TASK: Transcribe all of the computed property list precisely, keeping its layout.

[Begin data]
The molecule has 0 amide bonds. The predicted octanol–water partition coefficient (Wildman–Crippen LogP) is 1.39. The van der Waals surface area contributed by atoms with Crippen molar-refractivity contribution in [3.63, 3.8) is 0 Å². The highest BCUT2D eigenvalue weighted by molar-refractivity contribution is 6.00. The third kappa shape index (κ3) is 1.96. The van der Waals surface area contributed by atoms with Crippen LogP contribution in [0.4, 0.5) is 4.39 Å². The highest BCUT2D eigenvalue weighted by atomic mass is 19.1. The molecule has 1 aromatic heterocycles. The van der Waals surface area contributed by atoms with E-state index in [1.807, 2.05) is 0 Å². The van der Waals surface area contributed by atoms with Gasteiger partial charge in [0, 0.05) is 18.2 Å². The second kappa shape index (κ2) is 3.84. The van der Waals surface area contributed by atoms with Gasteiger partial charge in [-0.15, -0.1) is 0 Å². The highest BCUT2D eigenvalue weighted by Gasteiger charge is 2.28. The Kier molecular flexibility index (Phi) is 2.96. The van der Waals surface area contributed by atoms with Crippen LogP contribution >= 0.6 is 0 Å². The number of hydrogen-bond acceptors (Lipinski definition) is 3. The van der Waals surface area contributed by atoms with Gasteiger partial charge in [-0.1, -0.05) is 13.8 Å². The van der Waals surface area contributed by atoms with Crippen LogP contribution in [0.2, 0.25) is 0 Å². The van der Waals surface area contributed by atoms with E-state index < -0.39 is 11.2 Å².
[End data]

The molecule has 0 amide bonds. The predicted octanol–water partition coefficient (Wildman–Crippen LogP) is 1.39. The van der Waals surface area contributed by atoms with Crippen molar-refractivity contribution in [3.63, 3.8) is 0 Å². The highest BCUT2D eigenvalue weighted by molar-refractivity contribution is 6.00. The third kappa shape index (κ3) is 1.96. The van der Waals surface area contributed by atoms with Crippen LogP contribution in [0.4, 0.5) is 4.39 Å². The highest BCUT2D eigenvalue weighted by atomic mass is 19.1. The molecule has 1 aromatic heterocycles. The van der Waals surface area contributed by atoms with E-state index in [1.807, 2.05) is 0 Å². The van der Waals surface area contributed by atoms with Gasteiger partial charge in [0, 0.05) is 18.2 Å². The second kappa shape index (κ2) is 3.84. The van der Waals surface area contributed by atoms with Gasteiger partial charge in [-0.15, -0.1) is 0 Å². The highest BCUT2D eigenvalue weighted by Gasteiger charge is 2.28. The Kier molecular flexibility index (Phi) is 2.96. The van der Waals surface area contributed by atoms with Crippen LogP contribution >= 0.6 is 0 Å². The number of hydrogen-bond acceptors (Lipinski definition) is 3. The van der Waals surface area contributed by atoms with Gasteiger partial charge in [-0.1, -0.05) is 13.8 Å². The van der Waals surface area contributed by atoms with Crippen LogP contribution in [0.2, 0.25) is 0 Å². The van der Waals surface area contributed by atoms with E-state index < -0.39 is 11.2 Å².